Respondent: My spirit’s changed … I know what to do now instead of not knowing what to do … I know, like, not to go and do, like, 25 pills in one night anymore … Back in the day, I did it like I didn’t care. But now, I know … okay … I take X amount or take zero and I take zero…
Interviewer: And what kind of stuff do you feel that God has control over?
Respondent: I don’t know what is going to happen to me tomorrow. Maybe I’m going to have another episode … I don’t know that kind of stuff … I don’t know, I can’t control. I can do my best, but if it has to happen, it’s going to happen. And I have to be quiet and I have to … understand and accept that it’s happening and do my best.
Notably, some spoke of having developed more grounded and less zealous approaches to spirituality or religion that, they said, felt more congruent with being wise and maintaining a mental well-being.
Interviewer: Do you still tap into like religious or spiritual resources to deal with things?
Respondent: “With a different approach, I think with the correct approach, which is a more intelligent approach. Well, one that isn’t psychotic. Just realizing that spirituality does exist and there’s certain ways to go around it that have to, that need to make sense with everything else.”
Improved Relationships With Others
Many experienced improved relationships with others and with society following their psychosis. This included improved ways of thinking about and relating to others. For instance, participants spoke of realizing the value of others, the importance of relationships, and that they were loved and cared for by their families. Many developed improved relationships and made better friends. They felt that they became more considerate of other people’s needs; more receptive to the love and guidance of family; and more honest, easygoing, and comfortable around others. They also developed an improved capacity to deal with perceived negative aspects of other people; become kinder, more respectful and pleasant with others; as well as more humble, and less judgmental and pushy.
Respondent: “When I say we have better relationships, it’s like these prior months. It’s been like two, three months I feel like we have a better relationship because we’re seeing each other way more often … She always … been good to me. And I think it’s going to be even better in the future.”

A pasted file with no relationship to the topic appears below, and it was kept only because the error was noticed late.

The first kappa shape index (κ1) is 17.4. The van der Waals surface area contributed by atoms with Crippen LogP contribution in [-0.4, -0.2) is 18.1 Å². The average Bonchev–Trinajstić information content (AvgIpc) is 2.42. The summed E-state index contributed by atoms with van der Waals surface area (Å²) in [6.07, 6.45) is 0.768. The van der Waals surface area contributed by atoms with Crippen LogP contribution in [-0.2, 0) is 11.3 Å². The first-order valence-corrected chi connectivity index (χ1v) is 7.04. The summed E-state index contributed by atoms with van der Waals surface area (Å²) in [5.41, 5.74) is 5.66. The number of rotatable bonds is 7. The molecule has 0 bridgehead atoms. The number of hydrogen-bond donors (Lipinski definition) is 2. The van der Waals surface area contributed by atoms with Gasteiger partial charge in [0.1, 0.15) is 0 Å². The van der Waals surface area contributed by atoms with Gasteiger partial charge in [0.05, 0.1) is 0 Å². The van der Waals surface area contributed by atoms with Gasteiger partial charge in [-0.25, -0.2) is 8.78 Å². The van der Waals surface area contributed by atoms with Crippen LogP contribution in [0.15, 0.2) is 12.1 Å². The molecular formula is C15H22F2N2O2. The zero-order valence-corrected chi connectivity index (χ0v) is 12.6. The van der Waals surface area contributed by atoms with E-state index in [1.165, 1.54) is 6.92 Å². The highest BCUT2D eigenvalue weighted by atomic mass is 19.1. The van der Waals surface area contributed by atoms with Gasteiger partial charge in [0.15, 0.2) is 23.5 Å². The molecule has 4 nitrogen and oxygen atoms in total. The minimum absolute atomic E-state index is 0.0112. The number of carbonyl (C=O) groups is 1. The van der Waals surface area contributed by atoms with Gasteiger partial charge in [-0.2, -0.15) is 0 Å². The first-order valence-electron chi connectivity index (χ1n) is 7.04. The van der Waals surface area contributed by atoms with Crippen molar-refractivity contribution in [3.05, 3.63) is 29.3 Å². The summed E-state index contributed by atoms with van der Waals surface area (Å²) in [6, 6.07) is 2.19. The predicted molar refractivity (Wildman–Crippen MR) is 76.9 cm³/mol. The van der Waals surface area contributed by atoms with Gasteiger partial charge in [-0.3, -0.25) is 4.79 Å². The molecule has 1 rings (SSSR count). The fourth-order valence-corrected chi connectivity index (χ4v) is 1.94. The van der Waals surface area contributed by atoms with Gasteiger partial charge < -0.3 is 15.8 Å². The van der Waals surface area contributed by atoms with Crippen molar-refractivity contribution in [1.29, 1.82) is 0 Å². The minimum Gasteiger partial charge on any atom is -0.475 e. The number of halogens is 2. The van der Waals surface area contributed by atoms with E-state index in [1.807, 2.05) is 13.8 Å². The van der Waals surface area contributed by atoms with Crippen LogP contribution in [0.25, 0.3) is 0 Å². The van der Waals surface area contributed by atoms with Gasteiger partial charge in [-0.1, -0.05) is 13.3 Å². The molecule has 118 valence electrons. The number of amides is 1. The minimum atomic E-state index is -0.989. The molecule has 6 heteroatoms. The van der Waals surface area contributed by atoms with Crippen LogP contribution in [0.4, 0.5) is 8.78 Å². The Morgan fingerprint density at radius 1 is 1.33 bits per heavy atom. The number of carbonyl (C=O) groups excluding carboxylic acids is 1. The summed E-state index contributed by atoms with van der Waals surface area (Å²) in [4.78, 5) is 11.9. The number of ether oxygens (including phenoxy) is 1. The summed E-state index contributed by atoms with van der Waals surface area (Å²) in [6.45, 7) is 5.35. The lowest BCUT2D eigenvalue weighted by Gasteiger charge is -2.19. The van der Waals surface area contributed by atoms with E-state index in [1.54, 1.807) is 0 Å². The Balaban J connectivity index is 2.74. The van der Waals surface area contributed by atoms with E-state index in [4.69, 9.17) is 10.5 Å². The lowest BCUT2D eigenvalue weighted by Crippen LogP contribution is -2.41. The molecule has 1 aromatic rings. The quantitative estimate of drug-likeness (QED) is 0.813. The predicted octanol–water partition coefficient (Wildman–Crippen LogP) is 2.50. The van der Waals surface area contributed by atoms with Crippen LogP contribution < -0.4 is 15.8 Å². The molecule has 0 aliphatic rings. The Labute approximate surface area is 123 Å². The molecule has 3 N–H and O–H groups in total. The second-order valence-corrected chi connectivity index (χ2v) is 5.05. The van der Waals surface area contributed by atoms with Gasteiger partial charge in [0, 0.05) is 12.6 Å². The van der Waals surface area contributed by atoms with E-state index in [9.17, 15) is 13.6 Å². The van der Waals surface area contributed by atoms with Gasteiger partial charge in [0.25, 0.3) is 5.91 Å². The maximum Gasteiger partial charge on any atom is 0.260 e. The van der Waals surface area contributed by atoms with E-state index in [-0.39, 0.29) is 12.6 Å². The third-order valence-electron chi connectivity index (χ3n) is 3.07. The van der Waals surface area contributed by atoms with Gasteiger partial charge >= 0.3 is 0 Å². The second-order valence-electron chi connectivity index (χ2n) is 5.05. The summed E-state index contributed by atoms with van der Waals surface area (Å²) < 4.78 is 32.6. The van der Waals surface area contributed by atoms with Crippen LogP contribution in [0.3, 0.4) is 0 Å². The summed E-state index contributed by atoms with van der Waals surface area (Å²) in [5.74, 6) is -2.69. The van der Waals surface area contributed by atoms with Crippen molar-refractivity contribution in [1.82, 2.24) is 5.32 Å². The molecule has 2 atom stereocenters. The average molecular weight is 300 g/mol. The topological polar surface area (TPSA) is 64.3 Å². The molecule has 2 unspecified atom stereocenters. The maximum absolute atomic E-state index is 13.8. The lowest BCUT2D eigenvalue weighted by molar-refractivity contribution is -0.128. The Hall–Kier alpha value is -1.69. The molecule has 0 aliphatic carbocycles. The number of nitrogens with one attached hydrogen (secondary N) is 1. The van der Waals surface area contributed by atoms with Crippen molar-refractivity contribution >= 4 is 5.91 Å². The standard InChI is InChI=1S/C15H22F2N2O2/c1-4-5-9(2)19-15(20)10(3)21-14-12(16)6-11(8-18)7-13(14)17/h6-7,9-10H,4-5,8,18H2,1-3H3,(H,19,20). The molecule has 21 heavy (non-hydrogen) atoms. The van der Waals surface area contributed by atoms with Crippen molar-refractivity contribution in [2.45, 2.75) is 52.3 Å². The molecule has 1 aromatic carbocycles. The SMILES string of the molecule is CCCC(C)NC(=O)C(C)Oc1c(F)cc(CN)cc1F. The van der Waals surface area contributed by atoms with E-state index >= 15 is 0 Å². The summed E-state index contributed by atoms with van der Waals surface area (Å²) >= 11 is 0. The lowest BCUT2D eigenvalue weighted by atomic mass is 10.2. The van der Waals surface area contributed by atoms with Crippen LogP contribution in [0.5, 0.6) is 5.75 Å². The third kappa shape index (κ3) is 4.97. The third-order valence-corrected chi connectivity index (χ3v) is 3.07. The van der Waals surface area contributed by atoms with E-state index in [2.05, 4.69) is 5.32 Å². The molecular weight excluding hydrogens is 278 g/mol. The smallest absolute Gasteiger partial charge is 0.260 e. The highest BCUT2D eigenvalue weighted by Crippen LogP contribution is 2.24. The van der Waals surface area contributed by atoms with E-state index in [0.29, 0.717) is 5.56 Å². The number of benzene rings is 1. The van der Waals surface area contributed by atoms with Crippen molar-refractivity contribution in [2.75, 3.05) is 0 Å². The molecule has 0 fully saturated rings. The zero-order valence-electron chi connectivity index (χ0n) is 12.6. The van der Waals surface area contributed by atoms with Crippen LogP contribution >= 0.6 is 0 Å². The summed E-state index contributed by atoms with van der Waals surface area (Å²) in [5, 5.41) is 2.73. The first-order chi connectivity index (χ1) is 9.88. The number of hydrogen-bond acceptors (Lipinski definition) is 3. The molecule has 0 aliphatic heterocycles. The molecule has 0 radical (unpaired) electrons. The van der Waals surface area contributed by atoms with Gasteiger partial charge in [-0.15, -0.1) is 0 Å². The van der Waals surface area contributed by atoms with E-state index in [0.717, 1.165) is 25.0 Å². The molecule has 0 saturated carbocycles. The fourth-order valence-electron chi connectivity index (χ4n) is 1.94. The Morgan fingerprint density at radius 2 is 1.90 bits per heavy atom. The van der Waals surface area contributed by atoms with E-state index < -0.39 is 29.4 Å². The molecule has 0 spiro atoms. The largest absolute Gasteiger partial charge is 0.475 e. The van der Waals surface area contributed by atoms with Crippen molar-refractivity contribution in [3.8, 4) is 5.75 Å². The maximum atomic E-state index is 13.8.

Respondent: “Yeah…. I used to get mad too, with my mother a lot. I don’t anymore. I used to talk to her in a very rude way. I don’t anymore.”
Often, participants described improving the size and scope of their social networks and increasing the frequency of contact with loved ones. This entailed being with friends and family more often than before their psychosis, developing new friendships, and, in one case, gaining full custody of a child.
In contrast, participants spoke of relinquishing the need to fix other people’s problems, ceasing to worry too much about other people’s well-being, and learning to let loved ones learn from their own mistakes. Relatedly, many described letting go of unhealthy or superficial relationships such as with people whom they perceived as having exerted undue power and control over them.
Respondent: “At first it was difficult for me to … meet all my friends after my psychosis … because I had been in soin intensif [intensive care]…. They didn’t know all that. But after, I … just realize … and know who was my friends and what was the people that I wanted to tell them what happened … now I have the friends that are more close … I choose with who I want to be.”
Respondent: “I think it’s just how I saw the meltdown happen and the psychosis happen and the fact that I was in the hospital for a month, it just taught me that I can’t always think for others. I need to think about myself first.”
Finally, some also described no longer feeling bound by the expectations of other people or by the rules of society. However, one participant mentioned now recognizing the politics of social situations.
Respondent: “Like I needed to get a master’s degree, I needed to be in the biggest company, to be working for the biggest company in the world and I needed to that, just to be—just to feel successful and to—to be successful to other people. I don’t care about that anymore.”